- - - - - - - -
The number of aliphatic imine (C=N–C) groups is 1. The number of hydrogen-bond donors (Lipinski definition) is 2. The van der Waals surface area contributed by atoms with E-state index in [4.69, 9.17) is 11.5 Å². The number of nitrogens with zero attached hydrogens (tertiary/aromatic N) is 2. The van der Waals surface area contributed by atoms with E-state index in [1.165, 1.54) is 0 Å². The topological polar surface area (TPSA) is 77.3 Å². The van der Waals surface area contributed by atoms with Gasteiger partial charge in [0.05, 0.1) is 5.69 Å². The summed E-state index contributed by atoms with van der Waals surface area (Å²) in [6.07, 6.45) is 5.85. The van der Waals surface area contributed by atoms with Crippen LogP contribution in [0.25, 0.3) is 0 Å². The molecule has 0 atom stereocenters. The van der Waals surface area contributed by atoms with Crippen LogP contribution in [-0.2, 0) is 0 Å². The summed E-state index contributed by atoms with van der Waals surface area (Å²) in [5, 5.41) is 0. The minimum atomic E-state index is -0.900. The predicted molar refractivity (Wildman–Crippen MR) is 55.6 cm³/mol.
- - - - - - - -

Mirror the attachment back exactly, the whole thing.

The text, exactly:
The number of aliphatic imine (C=N–C) groups is 1. The number of hydrogen-bond donors (Lipinski definition) is 2. The van der Waals surface area contributed by atoms with E-state index in [4.69, 9.17) is 11.5 Å². The number of nitrogens with zero attached hydrogens (tertiary/aromatic N) is 2. The van der Waals surface area contributed by atoms with E-state index in [1.165, 1.54) is 0 Å². The topological polar surface area (TPSA) is 77.3 Å². The van der Waals surface area contributed by atoms with Gasteiger partial charge in [0.05, 0.1) is 5.69 Å². The summed E-state index contributed by atoms with van der Waals surface area (Å²) in [6.07, 6.45) is 5.85. The van der Waals surface area contributed by atoms with Crippen LogP contribution in [0.25, 0.3) is 0 Å². The molecule has 0 atom stereocenters. The van der Waals surface area contributed by atoms with Crippen LogP contribution in [-0.2, 0) is 0 Å². The summed E-state index contributed by atoms with van der Waals surface area (Å²) in [5, 5.41) is 0. The minimum atomic E-state index is -0.900. The predicted molar refractivity (Wildman–Crippen MR) is 55.6 cm³/mol.